After a quick walkaround of the car in the Subaru parking lot, I was ready to go. I threw my bags and boxes in the trunk. I’ve always been impressed by the trunk space in the 2010 WRX Sedan, but the flat cargo floor in the 2012 Impreza Sedan makes it easier to pack. The trunk had so much space that I didn’t take the time to pack neatly, as I had to do with the same cargo in my 2008 Impreza 5-Door.
In the round trip to Maine, I covered 1,218 miles. Seat support was wonderful. I’m prone to lower back pain, so I’m sensitive to seating. I drove in complete comfort all three days.
Another highlight was the visibility all around. The windshield frame has been moved forward at the base by approximately eight inches. With the mirrors attached to the front-door sheetmetal, the front side windows consist of a static quarter-window and typical door window glass. Quarter-windows are now incorporated in the rear doors, too, which are wider. They help make entry and exit more comfortable.
The CVT proved the most enjoyable automatic transmission I’ve ever driven, and its integration with the 2.0-liter SUBARU BOXER engine is a good combination of sufficient power and efficiency.
The car never lacked the acceleration I needed, even when pulling onto steep uphill grades on Cadillac Mountain in Acadia National Park and accelerating from a complete stop. When using the shift paddles, I shifted from gear to gear immediately and crisply. I used the paddles mostly to downshift when slowing and stopping, and I got used to them quickly. (I have a manual transmission in my 2008 Impreza, and the 2010 WRX has one, too.) Gaining speed on entrance ramps was never a problem.
When going downhill with cruise control set, the transmission maintains the set speed, just as it does uphill.
The car’s Symmetrical All-Wheel Drive handled several different travel situations with ease: multi-lane Interstates, rural two-lane roads, city traffic jams, mountain roads, and streets in cities and small towns. I drove on dry roads, damp roads, and through heavy downpours.
The suspension system is set up to provide a satisfying thump when hitting bumps in the road. You’re not isolated from noise, but the sound and feel are well-absorbed.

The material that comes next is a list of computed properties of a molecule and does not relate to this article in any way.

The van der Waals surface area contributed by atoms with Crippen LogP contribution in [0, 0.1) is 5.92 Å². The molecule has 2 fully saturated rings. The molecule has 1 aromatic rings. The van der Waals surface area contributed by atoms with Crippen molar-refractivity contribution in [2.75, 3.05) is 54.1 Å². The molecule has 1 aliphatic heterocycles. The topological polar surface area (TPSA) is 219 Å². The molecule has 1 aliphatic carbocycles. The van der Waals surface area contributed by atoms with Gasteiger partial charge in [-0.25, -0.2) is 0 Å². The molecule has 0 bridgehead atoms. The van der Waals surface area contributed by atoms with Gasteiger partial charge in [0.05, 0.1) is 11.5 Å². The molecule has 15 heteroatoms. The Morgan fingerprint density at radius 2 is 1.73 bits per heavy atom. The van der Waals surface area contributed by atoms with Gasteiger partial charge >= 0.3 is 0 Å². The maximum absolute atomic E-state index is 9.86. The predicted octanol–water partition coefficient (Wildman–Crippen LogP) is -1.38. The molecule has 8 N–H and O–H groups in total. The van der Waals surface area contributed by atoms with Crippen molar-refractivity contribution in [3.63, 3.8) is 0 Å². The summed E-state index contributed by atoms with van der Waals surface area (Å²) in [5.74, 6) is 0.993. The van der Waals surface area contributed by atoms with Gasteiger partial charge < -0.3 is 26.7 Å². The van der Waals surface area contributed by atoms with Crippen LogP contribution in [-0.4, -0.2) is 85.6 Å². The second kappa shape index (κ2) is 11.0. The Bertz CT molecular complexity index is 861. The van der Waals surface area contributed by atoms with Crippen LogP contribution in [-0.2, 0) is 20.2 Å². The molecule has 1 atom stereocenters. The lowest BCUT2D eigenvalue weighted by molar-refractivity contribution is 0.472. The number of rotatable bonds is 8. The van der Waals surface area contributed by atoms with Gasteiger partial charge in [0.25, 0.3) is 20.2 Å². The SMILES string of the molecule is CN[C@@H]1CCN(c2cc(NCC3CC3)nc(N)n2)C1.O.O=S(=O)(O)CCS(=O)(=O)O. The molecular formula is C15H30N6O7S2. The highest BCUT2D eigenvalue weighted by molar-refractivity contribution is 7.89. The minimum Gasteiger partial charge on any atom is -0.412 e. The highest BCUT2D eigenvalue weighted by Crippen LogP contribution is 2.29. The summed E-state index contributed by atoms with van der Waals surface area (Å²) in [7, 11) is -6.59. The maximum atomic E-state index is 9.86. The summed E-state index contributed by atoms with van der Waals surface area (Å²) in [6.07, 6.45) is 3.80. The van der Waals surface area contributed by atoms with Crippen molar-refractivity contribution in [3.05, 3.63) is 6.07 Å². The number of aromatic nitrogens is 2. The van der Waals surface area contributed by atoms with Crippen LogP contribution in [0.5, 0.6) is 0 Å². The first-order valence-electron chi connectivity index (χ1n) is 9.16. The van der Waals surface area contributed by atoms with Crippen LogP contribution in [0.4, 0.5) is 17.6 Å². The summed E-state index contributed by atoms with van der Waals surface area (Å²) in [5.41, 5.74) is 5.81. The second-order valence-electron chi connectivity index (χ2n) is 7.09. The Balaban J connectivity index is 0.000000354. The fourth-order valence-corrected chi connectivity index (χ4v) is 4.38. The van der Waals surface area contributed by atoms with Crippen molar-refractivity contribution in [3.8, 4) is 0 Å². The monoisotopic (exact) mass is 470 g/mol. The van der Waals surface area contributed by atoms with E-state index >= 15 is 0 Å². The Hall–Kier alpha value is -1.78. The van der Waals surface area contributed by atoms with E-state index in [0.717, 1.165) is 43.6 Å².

Cornering is spritey. I’ve always considered the 2008 Impreza to be light and comfortable to drive. The 2012 feels a bit lighter, and steering is more comfortable without being overpowering. The new Impreza is also stable and predictable.
Braking feel at the pedal was firm, and stops were all straight. I didn’t have the opportunity to test Brake Assist (which automatically applies maximum brake pressure in an emergency), but that’s probably a good thing.
Without being larger on the outside, the new Impreza is more spacious and comfortable on the inside. Plus, it dances well, being lighter to the touch and nimbler (as well as more economical). It looks good, too, and seems to be the perfect vehicle for life’s journeys.
Find more about Acadia National Park.
Mileage was measured under a mix of driving conditions, from city streets to high-speed interstate highways.
||Fill-up to start with full tank of fuel
1 2012 SUBARU Legacy, Outback, Forester 2.5L, and Impreza 2.0L non-turbo models achieving a Partial Zero Emission Vehicle (PZEV) rating by the California Air Resources Board are available in all 50 states. Only those registered in California, Connecticut, Maine, Maryland, Massachusetts, New Jersey, New York, Rhode Island, and Vermont will be eligible for the 15 years/150,000 miles emission warranty.
2 Manufacturer estimated fuel economy for 2012 Subaru Impreza CVT 36 MPG highway. Comparison based upon EPA estimated highway fuel economy for all 2011 AWD vehicles. Actual mileage may vary.
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